Laboratory Aging of Asphalt-Aggregate Mixturesby C. A. Bell, Oregon State Univ, United States,
Y. AbWahab, Oregon State Univ, United States,
M. E. Cristi, Oregon State Univ, United States,
Abstract: Aging may result in hardening (stiffening) of the mixture which will result in a change in performance of the mixture. This may be beneficial since a stiffer mixture will have improved load distribution properties and will be more resistant to permanent deformation. However, aging may also result in embrittlement and loss of durability in terms of wear resistance and moisture susceptibility. This paper presents the results of preliminary tests to evaluate aging methods for asphalt-aggregate mixtures. Short-term methods include oven aging and extended mixing, and, long term methods include oven aging and pressure oxidation. The effects of temperature level and duration of aging are presented. Test specimens were fabricated from two asphalts and two aggregates, representing extreme property levels. The four mixture combinations were prepared at two levels of permeability representing good and moderate compaction conditions. The effects of aging were determined using the diametral resilient modulus test.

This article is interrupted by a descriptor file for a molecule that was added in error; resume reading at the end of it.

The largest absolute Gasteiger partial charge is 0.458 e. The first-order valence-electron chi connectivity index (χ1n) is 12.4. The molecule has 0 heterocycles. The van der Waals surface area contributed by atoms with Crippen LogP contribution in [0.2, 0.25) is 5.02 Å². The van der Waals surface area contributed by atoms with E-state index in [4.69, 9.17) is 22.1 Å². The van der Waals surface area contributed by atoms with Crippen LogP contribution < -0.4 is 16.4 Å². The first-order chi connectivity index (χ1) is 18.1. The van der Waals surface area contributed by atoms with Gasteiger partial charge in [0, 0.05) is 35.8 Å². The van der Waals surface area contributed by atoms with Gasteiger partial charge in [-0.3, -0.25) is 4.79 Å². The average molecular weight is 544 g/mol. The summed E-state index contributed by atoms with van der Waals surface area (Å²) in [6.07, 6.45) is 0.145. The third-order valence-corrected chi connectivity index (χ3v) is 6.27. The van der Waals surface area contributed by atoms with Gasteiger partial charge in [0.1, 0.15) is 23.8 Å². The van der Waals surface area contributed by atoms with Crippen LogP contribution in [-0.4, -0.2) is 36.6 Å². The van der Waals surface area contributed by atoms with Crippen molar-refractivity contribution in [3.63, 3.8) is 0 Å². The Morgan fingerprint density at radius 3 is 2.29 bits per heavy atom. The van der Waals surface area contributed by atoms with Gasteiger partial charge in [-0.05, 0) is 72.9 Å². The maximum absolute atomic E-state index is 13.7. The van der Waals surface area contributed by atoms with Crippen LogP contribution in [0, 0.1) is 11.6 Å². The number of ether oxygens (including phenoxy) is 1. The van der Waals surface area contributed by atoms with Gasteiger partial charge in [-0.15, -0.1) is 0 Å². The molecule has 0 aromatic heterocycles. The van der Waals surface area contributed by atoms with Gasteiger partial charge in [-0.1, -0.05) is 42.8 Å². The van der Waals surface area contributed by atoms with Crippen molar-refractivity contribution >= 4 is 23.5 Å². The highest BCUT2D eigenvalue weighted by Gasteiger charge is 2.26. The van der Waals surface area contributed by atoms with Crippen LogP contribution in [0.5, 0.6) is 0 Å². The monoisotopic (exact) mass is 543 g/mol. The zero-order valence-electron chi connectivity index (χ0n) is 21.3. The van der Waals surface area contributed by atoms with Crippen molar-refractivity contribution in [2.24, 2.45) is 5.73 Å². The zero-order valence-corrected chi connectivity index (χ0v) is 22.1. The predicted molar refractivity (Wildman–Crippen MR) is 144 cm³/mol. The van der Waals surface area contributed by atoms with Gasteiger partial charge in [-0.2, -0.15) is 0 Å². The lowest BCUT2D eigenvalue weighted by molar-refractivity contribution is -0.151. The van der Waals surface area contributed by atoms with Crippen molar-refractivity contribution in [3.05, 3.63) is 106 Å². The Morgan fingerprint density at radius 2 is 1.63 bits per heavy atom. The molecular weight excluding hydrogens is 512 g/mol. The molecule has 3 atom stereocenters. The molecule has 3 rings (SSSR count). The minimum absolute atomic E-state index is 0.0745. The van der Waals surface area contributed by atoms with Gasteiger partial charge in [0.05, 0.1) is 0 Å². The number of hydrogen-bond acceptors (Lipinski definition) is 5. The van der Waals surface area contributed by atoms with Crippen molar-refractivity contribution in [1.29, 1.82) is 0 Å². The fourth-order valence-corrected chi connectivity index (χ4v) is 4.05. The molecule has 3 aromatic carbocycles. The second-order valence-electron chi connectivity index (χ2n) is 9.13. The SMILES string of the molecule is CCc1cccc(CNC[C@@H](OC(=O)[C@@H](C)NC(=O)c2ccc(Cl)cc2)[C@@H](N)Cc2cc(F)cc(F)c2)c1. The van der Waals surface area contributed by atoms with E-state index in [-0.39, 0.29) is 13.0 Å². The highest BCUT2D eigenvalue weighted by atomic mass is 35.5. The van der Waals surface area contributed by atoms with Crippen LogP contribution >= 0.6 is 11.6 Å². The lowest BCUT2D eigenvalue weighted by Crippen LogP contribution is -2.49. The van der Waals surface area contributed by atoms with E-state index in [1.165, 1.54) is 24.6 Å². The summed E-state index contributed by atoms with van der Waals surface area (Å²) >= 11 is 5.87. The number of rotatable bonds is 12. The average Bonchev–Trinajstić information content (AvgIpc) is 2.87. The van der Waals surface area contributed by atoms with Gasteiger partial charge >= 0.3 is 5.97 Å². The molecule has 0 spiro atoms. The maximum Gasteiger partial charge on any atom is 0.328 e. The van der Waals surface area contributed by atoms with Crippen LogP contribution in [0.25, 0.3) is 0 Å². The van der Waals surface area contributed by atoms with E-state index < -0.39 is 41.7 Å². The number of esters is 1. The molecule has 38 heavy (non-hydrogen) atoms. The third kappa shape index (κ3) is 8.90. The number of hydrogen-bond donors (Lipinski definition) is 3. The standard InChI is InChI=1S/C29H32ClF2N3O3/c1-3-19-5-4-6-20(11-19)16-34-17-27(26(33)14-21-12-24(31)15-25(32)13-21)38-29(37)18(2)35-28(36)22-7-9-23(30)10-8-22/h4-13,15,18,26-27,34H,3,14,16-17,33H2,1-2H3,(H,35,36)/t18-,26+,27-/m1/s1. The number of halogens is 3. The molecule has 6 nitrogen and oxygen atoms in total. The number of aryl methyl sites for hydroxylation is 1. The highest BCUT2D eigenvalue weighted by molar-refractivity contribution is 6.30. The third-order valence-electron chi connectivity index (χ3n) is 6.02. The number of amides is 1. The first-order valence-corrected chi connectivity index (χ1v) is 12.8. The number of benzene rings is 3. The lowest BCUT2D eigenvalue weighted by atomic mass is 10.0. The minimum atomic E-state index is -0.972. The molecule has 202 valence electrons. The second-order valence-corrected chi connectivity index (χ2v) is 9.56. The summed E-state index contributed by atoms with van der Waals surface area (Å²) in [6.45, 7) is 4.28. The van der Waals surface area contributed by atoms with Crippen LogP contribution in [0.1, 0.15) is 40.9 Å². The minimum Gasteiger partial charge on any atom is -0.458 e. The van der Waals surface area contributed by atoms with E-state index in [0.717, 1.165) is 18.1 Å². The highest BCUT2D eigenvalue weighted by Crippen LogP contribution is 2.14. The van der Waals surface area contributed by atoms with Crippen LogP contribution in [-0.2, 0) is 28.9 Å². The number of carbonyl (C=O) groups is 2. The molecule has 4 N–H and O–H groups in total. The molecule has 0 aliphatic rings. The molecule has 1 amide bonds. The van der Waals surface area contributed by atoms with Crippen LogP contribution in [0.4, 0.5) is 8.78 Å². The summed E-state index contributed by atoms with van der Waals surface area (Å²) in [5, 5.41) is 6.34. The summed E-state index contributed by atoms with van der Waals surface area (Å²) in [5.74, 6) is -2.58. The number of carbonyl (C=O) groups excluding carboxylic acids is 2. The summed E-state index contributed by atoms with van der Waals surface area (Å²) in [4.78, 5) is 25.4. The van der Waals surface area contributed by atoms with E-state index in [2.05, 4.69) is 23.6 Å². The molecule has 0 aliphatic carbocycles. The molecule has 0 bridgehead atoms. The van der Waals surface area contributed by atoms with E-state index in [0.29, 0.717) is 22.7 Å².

Subject Headings: Aging (material) | Mixtures | Material tests | Aggregates | Laboratory tests | Load distribution | Load and resistance factor design | Asphalts
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